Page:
Counselors use a variety of therapeutic techniques and strategies to help clients achieve their goals. Therapists and counselors provide a different type of therapy than speech-language pathologist (SLPs), but we can incorporate some of what they do in our sessions. Why? Because people with communication disorders can have big feelings about their struggles with communication.
What We Can Learn from Therapists
Therapists provide Cognitive-behavioral therapy (CBT). The goal is to have individuals recognize, challenge, and change unhelpful patterns of thinking and behavior. Dialectical behavior therapy (DBT) is another popular strategy for clients facing difficulties with emotion regulation. Motivational interviewing is often used to encourage clients to identify and pursue changes in their lives. Further, art and play therapies can be especially beneficial for younger clients, while trauma-informed therapies may be used to support those with a history of trauma. In all cases, counselors strive to create a safe, nonjudgmental environment in which clients can feel comfortable exploring difficult issues.
What is Cognitive Behavioral Therapy (CBT)?
Cognitive Behavioral Therapy (CBT) is an evidence-based form of psychotherapy. It focuses on helping individuals identify and modify unhealthy thoughts, behaviors, and eitmotions. CBT promotes the idea that a person’s thoughts, feelings, and behaviors are all interconnected. It seeks to help people understand how their beliefs and experiences shape their current behavior. By recognizing and addressing maladaptive thoughts and behaviors, CBT can help individuals develop healthier ways of thinking and behaving, leading to improved psychological well-being.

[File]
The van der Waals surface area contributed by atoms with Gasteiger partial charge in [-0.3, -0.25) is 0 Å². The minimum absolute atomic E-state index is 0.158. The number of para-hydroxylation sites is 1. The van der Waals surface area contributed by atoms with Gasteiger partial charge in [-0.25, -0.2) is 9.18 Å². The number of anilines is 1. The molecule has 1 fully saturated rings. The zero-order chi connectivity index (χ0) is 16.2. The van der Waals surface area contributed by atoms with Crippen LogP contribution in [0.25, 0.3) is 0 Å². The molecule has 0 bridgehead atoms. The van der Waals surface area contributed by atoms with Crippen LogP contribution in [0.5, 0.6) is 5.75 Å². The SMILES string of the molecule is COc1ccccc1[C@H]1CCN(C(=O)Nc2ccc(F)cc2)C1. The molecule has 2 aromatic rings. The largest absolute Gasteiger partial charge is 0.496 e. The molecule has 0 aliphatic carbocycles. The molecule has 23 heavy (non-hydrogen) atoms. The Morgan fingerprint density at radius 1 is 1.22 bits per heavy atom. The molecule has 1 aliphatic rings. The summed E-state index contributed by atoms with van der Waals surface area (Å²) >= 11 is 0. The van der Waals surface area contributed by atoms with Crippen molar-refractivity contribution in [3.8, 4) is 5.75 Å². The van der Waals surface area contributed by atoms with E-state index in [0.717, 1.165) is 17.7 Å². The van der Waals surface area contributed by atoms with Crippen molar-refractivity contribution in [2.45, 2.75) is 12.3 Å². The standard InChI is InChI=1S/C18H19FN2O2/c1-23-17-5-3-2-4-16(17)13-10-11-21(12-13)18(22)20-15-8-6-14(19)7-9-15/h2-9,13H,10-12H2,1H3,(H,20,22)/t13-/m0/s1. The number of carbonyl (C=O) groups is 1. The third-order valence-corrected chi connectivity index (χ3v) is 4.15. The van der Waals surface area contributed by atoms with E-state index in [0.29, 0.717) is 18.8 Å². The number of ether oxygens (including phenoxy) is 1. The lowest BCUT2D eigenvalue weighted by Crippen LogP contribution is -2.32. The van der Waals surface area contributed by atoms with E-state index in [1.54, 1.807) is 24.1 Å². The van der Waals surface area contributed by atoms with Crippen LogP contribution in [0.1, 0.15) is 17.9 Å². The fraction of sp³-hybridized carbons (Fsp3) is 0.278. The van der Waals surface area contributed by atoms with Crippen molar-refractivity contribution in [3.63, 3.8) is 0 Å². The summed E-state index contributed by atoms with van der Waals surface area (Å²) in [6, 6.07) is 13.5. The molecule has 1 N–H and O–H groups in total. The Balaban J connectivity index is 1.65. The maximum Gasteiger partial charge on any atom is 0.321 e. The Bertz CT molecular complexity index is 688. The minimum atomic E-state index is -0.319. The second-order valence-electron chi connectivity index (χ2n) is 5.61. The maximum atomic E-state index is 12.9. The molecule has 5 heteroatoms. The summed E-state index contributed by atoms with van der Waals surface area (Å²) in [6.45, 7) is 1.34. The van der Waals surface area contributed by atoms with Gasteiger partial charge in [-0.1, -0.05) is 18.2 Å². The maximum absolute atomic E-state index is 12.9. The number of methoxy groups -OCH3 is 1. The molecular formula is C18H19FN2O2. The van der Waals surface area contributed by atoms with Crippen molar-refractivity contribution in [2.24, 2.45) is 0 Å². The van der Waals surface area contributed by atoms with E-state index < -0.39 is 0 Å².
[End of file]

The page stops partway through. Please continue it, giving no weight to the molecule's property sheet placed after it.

Overlap Between the Professions
Therapists should encourage their clients to share their thoughts and feelings openly. It helps promote trust and understanding between both parties. Therapists can also create a safe and non-judgmental environment in which their clients can explore their feelings. Active listening and reflective feedback are important tools for therapists to use when responding to their clients’ statements. Additionally, it is often useful for therapists to incorporate activities such as role-playing into the counseling session. This helps clients practice new behaviors and responses in a supportive environment.
What do you say when you have a student that is crying during speech therapy class? What do you say when a student is super frustrated with school and acting out? How can you respond when students are not getting along with each other? In the video I share 8 counseling techniques that you can use with students who are having trouble communicating their feelings.
Learn some more things you can do in your sessions by checking out this blog post and video: 5 Non-Verbal Counseling Techniques for SLPs